In the worst scenario, septal perforations cause the structure of your nose to collapse, while introducing breathing problems. While you might find plastic surgery corrects the issue, this is not always possible.
A similar but less common condition – palatal perforations – can develop in the upper palate of your mouth if you abuse cocaine long-term.
While snorting powdered cocaine damages the septum as outlined above, if you smoke crack, you’re liable to trigger acute respiratory problems.
As the blood vessels in your lungs constrict, so the alveolar walls of the lungs are destroyed. When this occurs, oxygen will not enter your bloodstream as efficiently as normal. Also, you may find the capillaries carrying oxygen throughout your body also become damaged.
The results of these respiratory problems are as follows:
- Chronic cough
- Enhanced risk of infections like tuberculosis and pneumonia
- Pulmonary edema
- Acute respiratory distress
“Crack lung” is the informal descriptor for eosinophilic pneumonitis, a condition that can sometimes develop after the long-term abuse of freebase or crack cocaine.
Data shows that cocaine abuse can damage the heart in many ways, including:
- Irregular heart rate (arrhythmia)
- Blood clots triggering stroke, deep vein thrombosis, heart attack, and pulmonary embolism
- Chest pain (angina)
- Myocardial infarction – this is when some heart muscle dies from
- Permanently raised blood pressure levels
Among those who die as a result of cocaine abuse, heart attack is the leading cause of death.
If you are addicted to cocaine or crack, you are more likely to contract infectious diseases like HIV/AIDS and hepatitis. While this increased risk is partly due to sharing needles, this powerful stimulant also leads to more risk-taking, poorer decision-making, and an enhanced libido, all increasing the chance of engaging in risky sexual encounters.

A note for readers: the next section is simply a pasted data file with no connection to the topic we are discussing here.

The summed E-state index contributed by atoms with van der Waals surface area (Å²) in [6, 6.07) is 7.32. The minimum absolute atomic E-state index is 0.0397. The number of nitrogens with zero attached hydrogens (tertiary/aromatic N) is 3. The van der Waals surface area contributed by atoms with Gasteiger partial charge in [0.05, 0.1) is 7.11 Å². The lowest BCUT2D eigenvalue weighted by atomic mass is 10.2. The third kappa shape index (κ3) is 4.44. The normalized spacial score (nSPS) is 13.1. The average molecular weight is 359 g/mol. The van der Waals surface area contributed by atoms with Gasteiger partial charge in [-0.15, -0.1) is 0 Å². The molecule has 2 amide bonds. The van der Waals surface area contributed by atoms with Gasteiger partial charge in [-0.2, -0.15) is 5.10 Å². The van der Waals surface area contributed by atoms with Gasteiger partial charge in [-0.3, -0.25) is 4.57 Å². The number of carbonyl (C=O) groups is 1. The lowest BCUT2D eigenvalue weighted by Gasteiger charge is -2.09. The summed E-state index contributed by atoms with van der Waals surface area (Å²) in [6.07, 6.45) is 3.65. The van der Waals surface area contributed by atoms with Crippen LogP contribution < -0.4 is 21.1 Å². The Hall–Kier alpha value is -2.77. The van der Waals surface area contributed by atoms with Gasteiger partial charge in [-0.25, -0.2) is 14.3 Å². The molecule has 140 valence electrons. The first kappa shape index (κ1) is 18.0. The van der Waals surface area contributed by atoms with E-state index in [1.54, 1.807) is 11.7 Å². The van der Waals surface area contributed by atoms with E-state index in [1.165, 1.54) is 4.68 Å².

Cocaine also ravages the immune system, allowing any disease to spread more rapidly throughout the body.
Cocaine use causes less blood to flow throughout your body, leading to the indirect damage of your organs over time.
If you abuse cocaine, you are more likely to develop an ulcer due to altered pH levels in your stomach.
Beyond this, abusing cocaine can lead to ischemic colitis, injury, and inflammation of the large intestine. Not only can this cause digestive problems, but it can even be fatal.
If you contain abusing cocaine long-term, you will increase your risk of a cocaine overdose. If this occurs, it can easily cause liver damage. Your body will be flooded with toxins and your liver will be unable to cope.
Luckily, much of this damage is reversible, assuming you stop using cocaine.
If you mix cocaine with alcohol, you run the risk of developing chronic liver damage, as your liver will start producing cocaethylene, a metabolite that forms when cocaine and ethanol commingle in the liver. This burdens the heart while increasing alcohol’s depressive effects, and damaging the liver, too.
The chronic abuse of cocaine damages your kidneys in two ways:
- Your blood pressure is permanently raised, leading to kidney damage through lost blood flow.
- Skeletal muscles in the kidneys are destroyed causing the release of toxins into your body that can cause kidney failure if you develop late-stage rhabdomyolysis.